Lightning Jet Plane English Electric lightning. Basically a manned surface-to-air missile – bought for just £8000. Speed of Lightning. Deep in America’s Old South, a crack team has spent 13 slow years attempting to return one of Britain’s fastest war-birds to the air. Words Dale Drinnon. Photography Martyn Goddard.
A shiver up the spine is surely natural, I tell myself, when I first slide into that brutal-looking ejector seat. Glancing back along the rake of the evil, stubby wings doesn’t help, either. There are many reasons – all of them valid – why the Lightning was nicknamed the ‘Frightening’, but the most relevant is simple: Britain’s English Electric Lightning was possibly the meanest, boldest piece of ghter hardware produced during the entire Cold War, and the merest thought of unleashing its apocalyptic fury down the tarmac and across the North Sea to defend British sovereignty is enough to inspire rather sobering re ections on one’s place in the universe.
Except that this particular specimen isn’t quite up to any defending – not yet, anyway – and if it were, my 15 minutes of Cessna 150 expertise wouldn’t contribute much to the cause. And the sovereignty this plane is presently best positioned to protect is that of the State of Mississippi, the last foreign invader to remotely threaten the borders of which was, ahem, Great Britain, during the War of 1812. We Americans don’t get irony, you say? I beg to differ.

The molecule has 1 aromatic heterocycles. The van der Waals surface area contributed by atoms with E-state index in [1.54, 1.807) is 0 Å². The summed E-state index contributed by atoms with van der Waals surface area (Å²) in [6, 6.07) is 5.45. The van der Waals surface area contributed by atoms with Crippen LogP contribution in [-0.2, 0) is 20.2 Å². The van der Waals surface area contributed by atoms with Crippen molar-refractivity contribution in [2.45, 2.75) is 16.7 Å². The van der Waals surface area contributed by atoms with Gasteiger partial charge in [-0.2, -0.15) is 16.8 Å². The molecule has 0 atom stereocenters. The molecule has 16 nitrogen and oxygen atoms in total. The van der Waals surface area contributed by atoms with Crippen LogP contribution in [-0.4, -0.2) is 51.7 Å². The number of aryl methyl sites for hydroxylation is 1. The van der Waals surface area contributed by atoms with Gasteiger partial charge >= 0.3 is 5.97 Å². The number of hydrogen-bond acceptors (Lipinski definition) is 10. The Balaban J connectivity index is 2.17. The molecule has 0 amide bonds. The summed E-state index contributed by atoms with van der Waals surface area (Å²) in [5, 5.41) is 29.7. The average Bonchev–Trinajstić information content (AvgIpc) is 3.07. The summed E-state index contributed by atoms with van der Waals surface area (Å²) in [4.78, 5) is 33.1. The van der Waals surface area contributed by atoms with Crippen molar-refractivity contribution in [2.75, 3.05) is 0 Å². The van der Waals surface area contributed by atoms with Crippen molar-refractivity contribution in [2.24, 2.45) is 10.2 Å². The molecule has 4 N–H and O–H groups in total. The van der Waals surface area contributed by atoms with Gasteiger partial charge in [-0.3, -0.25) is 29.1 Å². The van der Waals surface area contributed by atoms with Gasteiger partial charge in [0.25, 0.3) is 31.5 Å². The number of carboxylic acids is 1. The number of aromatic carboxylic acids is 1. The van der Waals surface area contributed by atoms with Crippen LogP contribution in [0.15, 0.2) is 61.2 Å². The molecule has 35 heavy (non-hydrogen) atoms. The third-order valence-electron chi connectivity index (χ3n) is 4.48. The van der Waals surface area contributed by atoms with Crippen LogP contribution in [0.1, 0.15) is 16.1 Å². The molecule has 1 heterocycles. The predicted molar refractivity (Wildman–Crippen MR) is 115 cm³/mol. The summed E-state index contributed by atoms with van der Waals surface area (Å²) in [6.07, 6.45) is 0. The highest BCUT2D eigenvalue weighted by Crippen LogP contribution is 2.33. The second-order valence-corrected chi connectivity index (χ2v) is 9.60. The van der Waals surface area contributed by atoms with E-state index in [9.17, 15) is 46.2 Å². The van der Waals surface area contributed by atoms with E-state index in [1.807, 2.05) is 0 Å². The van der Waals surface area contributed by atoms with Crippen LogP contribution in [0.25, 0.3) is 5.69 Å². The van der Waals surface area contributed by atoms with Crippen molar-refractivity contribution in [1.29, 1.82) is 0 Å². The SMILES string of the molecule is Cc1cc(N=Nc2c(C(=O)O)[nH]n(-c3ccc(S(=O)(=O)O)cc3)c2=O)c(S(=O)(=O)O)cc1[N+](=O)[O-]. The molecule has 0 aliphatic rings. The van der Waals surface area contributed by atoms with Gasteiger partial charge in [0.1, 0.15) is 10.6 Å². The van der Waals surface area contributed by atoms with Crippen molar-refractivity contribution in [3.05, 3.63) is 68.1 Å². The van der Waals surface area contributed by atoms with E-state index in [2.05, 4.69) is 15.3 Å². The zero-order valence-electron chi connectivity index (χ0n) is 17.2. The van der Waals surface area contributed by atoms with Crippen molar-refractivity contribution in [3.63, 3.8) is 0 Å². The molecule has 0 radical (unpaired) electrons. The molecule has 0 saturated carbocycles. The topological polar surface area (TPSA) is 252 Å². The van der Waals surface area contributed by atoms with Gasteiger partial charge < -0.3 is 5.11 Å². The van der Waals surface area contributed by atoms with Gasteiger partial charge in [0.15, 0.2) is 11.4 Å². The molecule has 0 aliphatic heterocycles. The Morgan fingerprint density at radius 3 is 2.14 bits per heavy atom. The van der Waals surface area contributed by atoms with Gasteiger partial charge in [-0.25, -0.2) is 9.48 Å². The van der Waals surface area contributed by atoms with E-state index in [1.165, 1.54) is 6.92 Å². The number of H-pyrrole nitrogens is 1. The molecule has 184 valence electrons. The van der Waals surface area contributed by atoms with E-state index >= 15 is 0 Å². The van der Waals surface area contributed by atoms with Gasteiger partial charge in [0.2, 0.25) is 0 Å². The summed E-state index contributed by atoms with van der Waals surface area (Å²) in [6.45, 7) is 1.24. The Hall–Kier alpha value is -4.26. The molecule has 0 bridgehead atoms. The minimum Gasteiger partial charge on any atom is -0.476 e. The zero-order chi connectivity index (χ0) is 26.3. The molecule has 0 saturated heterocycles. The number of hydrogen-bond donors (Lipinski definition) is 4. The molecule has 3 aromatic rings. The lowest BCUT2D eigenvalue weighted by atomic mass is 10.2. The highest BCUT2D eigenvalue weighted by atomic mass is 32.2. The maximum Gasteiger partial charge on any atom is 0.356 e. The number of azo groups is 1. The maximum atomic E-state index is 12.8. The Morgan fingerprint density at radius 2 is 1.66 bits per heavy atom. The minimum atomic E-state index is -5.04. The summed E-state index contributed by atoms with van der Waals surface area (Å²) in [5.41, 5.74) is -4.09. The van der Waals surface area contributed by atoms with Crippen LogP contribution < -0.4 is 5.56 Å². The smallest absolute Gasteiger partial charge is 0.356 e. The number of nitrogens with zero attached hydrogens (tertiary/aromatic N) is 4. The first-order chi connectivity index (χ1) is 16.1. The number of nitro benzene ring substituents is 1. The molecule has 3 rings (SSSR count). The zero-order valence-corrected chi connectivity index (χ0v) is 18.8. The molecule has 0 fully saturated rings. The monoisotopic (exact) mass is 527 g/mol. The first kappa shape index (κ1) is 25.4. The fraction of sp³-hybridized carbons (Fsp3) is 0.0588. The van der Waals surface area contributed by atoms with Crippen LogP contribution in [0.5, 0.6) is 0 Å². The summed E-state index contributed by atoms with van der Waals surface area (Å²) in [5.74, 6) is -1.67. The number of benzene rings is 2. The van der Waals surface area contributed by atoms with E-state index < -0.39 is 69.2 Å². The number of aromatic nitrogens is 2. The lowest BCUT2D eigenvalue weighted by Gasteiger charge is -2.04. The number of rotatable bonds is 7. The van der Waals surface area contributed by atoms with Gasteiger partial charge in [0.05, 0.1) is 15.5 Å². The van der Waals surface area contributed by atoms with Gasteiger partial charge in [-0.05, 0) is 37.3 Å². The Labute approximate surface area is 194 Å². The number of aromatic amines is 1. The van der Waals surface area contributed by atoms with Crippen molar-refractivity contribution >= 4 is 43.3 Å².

Still, there is method to this Mississippi madness. For one thing, if you’re a UK founded group restoring an aircraft, it’s handy to do so somewhere you can y it afterwards. And British authorities are notoriously less open-minded about certifying supersonic ex-combat machinery for civilian operation than their American counterparts. Stennis International Airport in Mississippi, a back-up landing site for the Space Shuttle, is also blessed with enough runway to host most anything currently able to get aloft, and is conveniently located mere miles from the Gulf of Mexico and tantalising, dare-not-dream opportunities to smash the sound barrier to minuscule smithereens.
Smashing barriers is furthermore the Lightning’s strong suit. Conceived in the early 1950s when the prospect of an extremely short-notice Soviet bomber attack on the UK was all too real, and entering service in 1959, the Lightning was intended to dash forth and waylay those attackers well short of British airspace – and really, that’s about all. Forget air superiority or ground support; this was basically a manned surface-to-air missile.
With two bellowing Rolls-Royce Avon turbojets, and no more fuel capacity than necessary to keep the pilot’s feet dry on the return trip (maybe), the Lightning enjoyed a better than 1:1 thrust-to-weight ratio, and could go vertical as soon as the wheels came up, scream from take-off to 40,000 feet in two-and- a-half minutes, and blast through Mach 2. It was the first airplane anywhere to achieve supercruise – sustained supersonic operation without the use of after-burners.
Nothing else of the time, or of some substantial time thereafter, could quite match the Lightning’s combination of agility, acceleration and raw speed, particularly at altitudes where the sky starts turning black. Ripping the throttles on this bad boy must take bigger stones than straddling a shell from the Paris Gun and smacking the primer with a sledgehammer.